Wednesday, February 18, 2009

Panic! at the Facebook Terms of Service

Another item for the "your media isn't yours" file, but probably this belongs more in the "needless histrionics" file.

Some background: when you use most interactive internet services, you have to agree to a set of license terms and general terms of service before you are granted access to the site. These terms define what rights you have in using the service, but also what rights the service has in dealing with you.

Now the story: Facebook changed it's terms of service a little while back. The new terms included an item that said something along the lines of "anything you post is our property / licensed to us in perpetuity, even if you delete your account," which sounds reasonably alarming at first blush. This tiny little term seems to imply that if you post a poem or photo on Facebook, you give up your rights to it forever.

So naturally, people were very concerned when this change first took effect. Or, I guess, saying "very concerned" sort of undersells it: people went insane, started myriad protest groups (example), and flooded the blogosphere with alarmist, high-strung panicked missives. The internet collectively flared up in anger over Facebook's new policy.

But this policy, on reflection, seems to be pretty right minded. Facebook says that this term only aimed to more accurately reflect how their system actually works: when you delete your account, you can't delete the things you put on other people's wall or in their inbox. Those things remain the property of Facebook, but not for dark, illicit reasons; this is merely to keep the site operating the way its users, like your friends, expect it to, even if you delete your account.

And of course a situation like this isn't simple. Facebook probably was overstepping their traditional proprietary content boundaries with the term, but they probably only meant it for the best. It's a murky gray area that is different in every case. The Trademark Blog points out, though, that there is one constant in "terms of service" change cases: overreaction. Like the 5 stages of grieving, the blog outlines the common pattern of public outcry in cases like this.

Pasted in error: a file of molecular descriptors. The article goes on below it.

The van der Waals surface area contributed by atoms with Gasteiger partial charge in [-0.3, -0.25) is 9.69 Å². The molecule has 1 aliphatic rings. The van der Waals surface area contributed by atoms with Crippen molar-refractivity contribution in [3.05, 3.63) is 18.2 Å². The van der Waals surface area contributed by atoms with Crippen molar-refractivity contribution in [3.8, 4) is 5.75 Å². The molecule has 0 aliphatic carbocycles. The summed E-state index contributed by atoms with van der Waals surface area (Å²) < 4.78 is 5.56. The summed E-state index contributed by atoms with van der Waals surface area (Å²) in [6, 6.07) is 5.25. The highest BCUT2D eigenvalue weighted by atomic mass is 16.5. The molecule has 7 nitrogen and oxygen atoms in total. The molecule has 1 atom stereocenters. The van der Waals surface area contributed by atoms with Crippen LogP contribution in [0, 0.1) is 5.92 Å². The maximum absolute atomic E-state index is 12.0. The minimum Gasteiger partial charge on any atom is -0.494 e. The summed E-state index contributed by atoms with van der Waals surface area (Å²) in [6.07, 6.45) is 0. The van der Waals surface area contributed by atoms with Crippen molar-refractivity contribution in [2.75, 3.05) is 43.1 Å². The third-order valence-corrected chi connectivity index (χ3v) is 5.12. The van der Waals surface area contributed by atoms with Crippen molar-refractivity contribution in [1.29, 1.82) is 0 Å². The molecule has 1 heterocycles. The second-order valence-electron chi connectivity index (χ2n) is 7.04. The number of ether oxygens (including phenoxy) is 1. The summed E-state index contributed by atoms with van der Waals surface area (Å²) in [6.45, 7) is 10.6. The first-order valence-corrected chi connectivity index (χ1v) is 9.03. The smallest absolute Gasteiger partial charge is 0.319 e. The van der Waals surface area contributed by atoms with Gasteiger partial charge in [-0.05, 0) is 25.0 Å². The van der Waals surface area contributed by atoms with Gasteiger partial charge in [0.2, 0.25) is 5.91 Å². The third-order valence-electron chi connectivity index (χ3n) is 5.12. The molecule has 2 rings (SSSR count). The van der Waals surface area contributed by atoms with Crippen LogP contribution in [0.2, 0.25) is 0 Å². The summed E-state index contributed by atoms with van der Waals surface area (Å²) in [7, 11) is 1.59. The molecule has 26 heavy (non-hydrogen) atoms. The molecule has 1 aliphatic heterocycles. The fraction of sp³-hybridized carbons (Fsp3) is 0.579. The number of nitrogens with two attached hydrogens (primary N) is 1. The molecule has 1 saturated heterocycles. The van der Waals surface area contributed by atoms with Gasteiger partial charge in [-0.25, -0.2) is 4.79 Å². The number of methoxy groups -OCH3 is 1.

The blog's "theory" is astonishingly dead-on in this situation, and I think it might be generalizable to nearly any situation related to intellectual property and cyberlaw. People have pretty concrete expectations for how their cyber-life should work, and they pretty much uniformly panic when they find out that these assumptions have no basis. And, for better or for worse, any change in how people interact with each other over the internet will always include this panic stage.

Facebook has apparently reverted their terms since the outcry, so this panic certainly serves a normative function, at the very least; if people are going to go nuts over any change, companies will be more likely to explain changes and less likely to make unfair ones. At the worst, though, and possibly more likely, this demonstrates just how little people understand their rights (and the rights of other entities) on the internet.

(I've got a post brewing about how little people understand their rights under a Creative Commons license, too. Stay tuned! Image cred: TylerIngram)

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